Many resorts won’t teach kids to ride until they are over six. Not at Squaw. Embracing demand for snowboard instruction for kids under five, kids’ lessons will now have access to Burton Riglet Parks at the designated kids learning areas at Squaw Valley and Alpine Meadows. There’s a Rivets group lesson for snowboarders ages three and four, complementing the existing Grommets snowboard lessons for ages five through seven.

The parks utilize terrain-based features, easy to use equipment and learning tools to introduce young kids to snowboarding. Instructors trained by the Burton Resort Team use guided discovery and play to welcome new generations to the sport.

For skiers and snowboarders looking for a quick refresh on their technique, the new Pop-Up private lesson offers on-demand instruction by the hour. Guests will connect with a certified professional Squaw Valley Alpine Meadows instructor at the top of the Funitel at Squaw Valley or at the base of Alpine Meadows and hit the snow for one-on-one instruction and priority lift line access. Lessons are available after 10:30 a.m. on a walk-up basis only. The Pop-Up private lesson is $119 per person, per hour and $49 to add a maximum of one additional learner.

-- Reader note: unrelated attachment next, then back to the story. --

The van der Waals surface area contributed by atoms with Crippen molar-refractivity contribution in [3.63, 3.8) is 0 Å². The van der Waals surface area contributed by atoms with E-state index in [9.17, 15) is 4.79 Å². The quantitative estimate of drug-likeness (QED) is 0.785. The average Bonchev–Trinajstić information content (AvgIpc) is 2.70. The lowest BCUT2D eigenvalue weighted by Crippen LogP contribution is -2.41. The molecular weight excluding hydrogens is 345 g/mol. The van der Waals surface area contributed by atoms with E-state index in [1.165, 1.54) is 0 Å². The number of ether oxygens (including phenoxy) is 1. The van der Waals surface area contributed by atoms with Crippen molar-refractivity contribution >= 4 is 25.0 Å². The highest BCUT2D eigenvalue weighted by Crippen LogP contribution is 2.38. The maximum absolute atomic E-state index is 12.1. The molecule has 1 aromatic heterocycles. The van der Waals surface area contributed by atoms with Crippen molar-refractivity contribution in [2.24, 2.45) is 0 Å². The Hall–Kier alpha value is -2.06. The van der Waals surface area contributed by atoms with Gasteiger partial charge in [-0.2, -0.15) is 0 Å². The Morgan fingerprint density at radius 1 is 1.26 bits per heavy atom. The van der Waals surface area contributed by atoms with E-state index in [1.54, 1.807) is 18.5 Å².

Getting There and Around Lake Tahoe

Getting There and Around Lake Tahoe

We've flown in to SFO and to Reno....Reno is easier. We flew a Delta flight with a connection into Reno-Tahoe International Airport. Jet Blue does have direct flights from NYC, but we hoard miles on Delta. If you are staying on property at Squaw, there’s no need to rent a car. In under an hour you can get to the resort from the Reno airport via the Reno-Tahoe Shuttle.

Throughout the day shuttles run to Alpine Meadows, the Squaw Village and The Resort at Squaw Creek. They are free and convenient.

Once at the resort, the Mountaineer Shuttle is awesome. It’s a free on-demand ride within Squaw Valley that runs from 7am to 9pm. It’s perfect for getting to dinners. Download the Mountaineer App for more information.

Plan the Perfect Squaw Alpine Family Ski Trip

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This Plan the Perfect Squaw Alpine Family Ski Trip feature is not sponsored. The resort hosted us for lodging and some meals. We paid for airfare and our Ikon passes.